Her eyes were red and puffy as she explained. I stared into them, a rare demonstration of intimacy on her part allowing me the tears welling up in her eyes and rolling down her nose. In that second she became a young child, no longer the tired woman dressed in suicide-watch-blue hospital scrubs watching shitty movies in the common room until late at night. Eyes fixed on the television screen and her knees bent up to her chin. An old soul with old secrets she kept to herself.

"I could never do that to anyone," the old child said through blood shot eyes. The tears multiplied and ran down her chin. "Her family and friends were devastated, gathered around her dead body in the emergency room."

"You're the one still wearing the scrubs. Who are you trying to convince?"

"I'm not convincing anyone. I'm looking into the eyes of a dead man."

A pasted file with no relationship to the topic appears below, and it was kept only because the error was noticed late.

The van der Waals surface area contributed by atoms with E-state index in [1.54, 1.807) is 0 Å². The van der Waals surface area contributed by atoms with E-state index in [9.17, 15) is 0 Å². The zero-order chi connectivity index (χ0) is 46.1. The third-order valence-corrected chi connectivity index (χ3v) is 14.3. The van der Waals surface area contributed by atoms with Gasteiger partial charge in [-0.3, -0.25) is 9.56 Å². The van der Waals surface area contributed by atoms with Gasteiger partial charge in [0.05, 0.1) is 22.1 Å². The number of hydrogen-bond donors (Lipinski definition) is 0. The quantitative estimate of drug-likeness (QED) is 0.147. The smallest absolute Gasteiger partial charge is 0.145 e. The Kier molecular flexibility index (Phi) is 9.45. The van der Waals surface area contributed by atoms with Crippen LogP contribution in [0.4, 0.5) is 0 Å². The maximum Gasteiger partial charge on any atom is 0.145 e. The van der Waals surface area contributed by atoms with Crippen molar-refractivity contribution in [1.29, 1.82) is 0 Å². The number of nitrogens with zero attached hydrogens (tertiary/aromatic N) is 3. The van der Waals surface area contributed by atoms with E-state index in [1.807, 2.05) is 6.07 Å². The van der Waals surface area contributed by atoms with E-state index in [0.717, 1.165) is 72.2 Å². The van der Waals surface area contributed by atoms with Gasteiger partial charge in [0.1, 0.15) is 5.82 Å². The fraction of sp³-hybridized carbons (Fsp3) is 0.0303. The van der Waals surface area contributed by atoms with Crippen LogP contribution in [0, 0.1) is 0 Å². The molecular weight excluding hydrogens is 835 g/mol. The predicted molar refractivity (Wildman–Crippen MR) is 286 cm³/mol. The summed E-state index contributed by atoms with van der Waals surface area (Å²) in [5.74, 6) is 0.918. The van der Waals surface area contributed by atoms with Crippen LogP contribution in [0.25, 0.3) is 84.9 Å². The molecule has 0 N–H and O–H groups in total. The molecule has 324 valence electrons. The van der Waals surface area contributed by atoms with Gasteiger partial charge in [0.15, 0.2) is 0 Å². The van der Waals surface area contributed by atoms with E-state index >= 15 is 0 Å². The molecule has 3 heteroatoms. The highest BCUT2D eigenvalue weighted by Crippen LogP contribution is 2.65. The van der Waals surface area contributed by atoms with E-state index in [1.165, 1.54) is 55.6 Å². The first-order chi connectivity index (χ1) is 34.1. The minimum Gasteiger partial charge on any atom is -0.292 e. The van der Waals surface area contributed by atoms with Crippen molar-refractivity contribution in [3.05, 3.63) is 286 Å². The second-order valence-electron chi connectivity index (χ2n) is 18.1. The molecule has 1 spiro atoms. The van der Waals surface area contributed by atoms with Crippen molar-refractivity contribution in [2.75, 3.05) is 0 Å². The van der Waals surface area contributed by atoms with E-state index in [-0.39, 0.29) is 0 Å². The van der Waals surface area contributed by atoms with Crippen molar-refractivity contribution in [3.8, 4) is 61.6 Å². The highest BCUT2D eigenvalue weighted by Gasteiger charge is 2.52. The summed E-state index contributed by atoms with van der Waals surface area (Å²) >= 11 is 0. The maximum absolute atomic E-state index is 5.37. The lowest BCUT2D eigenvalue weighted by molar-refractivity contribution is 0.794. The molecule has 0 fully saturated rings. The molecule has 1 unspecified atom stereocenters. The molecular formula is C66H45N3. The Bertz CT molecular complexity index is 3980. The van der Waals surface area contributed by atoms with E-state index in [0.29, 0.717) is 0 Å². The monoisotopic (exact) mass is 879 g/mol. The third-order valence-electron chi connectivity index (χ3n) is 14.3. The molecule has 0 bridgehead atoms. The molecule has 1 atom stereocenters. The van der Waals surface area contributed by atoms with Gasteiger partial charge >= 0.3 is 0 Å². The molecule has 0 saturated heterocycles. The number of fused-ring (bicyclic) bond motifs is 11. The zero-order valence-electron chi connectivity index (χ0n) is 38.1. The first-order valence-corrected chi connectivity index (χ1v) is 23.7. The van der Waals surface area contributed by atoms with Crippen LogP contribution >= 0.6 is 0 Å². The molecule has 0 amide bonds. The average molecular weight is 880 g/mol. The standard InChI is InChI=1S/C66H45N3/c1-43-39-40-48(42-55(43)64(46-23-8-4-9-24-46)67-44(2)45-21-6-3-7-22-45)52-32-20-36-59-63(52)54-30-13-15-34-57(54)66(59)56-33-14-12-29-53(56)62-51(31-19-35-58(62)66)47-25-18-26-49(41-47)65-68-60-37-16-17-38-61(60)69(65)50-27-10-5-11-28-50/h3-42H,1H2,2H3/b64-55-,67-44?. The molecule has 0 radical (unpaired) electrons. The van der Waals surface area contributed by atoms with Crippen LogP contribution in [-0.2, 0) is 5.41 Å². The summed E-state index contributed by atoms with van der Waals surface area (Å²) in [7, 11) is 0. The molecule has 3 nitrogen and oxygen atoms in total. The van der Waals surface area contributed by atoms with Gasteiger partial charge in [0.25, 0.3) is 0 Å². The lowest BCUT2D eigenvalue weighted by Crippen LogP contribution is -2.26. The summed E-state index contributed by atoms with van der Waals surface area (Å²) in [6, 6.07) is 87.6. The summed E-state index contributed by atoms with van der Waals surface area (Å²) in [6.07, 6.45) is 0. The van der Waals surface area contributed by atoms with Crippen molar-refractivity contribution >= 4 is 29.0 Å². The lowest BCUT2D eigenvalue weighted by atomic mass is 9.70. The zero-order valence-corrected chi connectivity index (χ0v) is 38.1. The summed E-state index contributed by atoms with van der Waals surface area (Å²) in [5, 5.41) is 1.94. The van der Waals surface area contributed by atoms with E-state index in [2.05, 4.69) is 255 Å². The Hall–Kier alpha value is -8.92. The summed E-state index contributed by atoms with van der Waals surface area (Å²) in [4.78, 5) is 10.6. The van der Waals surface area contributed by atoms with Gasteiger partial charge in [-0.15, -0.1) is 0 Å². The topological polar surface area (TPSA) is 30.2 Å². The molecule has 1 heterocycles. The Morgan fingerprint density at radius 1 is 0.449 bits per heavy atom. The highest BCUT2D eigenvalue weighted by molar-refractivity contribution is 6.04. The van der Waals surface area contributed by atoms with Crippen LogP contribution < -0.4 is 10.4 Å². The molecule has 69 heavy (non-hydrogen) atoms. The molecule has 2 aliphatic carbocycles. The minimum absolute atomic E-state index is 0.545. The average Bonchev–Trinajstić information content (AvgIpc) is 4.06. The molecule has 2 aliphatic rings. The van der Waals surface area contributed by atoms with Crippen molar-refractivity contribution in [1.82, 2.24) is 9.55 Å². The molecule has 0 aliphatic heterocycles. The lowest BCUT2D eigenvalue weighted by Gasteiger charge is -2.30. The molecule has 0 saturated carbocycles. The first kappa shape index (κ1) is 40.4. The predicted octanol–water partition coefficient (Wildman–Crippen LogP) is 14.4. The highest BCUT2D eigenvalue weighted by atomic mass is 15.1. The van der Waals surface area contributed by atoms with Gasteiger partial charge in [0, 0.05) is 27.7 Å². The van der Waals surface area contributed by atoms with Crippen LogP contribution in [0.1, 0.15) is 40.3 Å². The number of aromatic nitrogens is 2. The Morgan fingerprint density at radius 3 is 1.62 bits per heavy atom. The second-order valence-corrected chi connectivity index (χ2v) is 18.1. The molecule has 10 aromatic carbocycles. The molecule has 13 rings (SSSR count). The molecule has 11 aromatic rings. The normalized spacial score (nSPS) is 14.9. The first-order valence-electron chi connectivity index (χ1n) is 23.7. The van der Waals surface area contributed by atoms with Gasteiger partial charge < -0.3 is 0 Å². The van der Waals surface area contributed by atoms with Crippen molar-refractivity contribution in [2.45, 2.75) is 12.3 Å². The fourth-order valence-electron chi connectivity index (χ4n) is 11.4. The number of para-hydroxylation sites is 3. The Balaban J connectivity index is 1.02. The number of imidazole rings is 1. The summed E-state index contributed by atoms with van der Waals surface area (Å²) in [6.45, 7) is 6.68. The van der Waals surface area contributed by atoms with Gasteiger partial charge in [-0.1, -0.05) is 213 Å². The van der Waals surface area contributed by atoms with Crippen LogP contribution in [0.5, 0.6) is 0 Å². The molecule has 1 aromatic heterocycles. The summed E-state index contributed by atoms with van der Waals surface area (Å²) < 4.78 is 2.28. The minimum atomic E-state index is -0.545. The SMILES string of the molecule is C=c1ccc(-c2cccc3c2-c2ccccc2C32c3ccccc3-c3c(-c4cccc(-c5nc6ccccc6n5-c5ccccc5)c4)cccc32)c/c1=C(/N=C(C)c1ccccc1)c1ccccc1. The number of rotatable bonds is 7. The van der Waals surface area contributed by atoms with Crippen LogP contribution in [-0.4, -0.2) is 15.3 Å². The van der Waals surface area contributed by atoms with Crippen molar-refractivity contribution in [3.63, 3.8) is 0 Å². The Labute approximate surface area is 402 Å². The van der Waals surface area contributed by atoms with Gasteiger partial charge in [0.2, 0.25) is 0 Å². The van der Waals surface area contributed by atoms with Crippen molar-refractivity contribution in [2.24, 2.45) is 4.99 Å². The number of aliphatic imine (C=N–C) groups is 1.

I was angry and I wanted to go to my room to hide under the covers. Tune out alone with my own tormented secrets. Does she enjoy being a martyr? Enjoy sitting without moving, eyes glued to black and white classic movies, sick with secrets just to spare friends and loved ones a couple months of grief before they decide they are pissed after all. Buying into the stigma of her own illness just like everyone else.

“You’re looking at someone who wants to leave the hospital,” I assured her.

“Put some scrubs on,” she ordered, “watch old movies with me.”

“Will I feel better?” I asked.

“Depends on the movie.” The child’s eyes turned to me and gave me a last look. “Depends on the company you keep.” She dried her eyes on her bent knees, and became the tired woman again.

I really hate the thought of putting those scrubs back on. They’re scratchy, stiff, thin, and not flattering. Still, I wonder what shitty movie is on the telly tonight.


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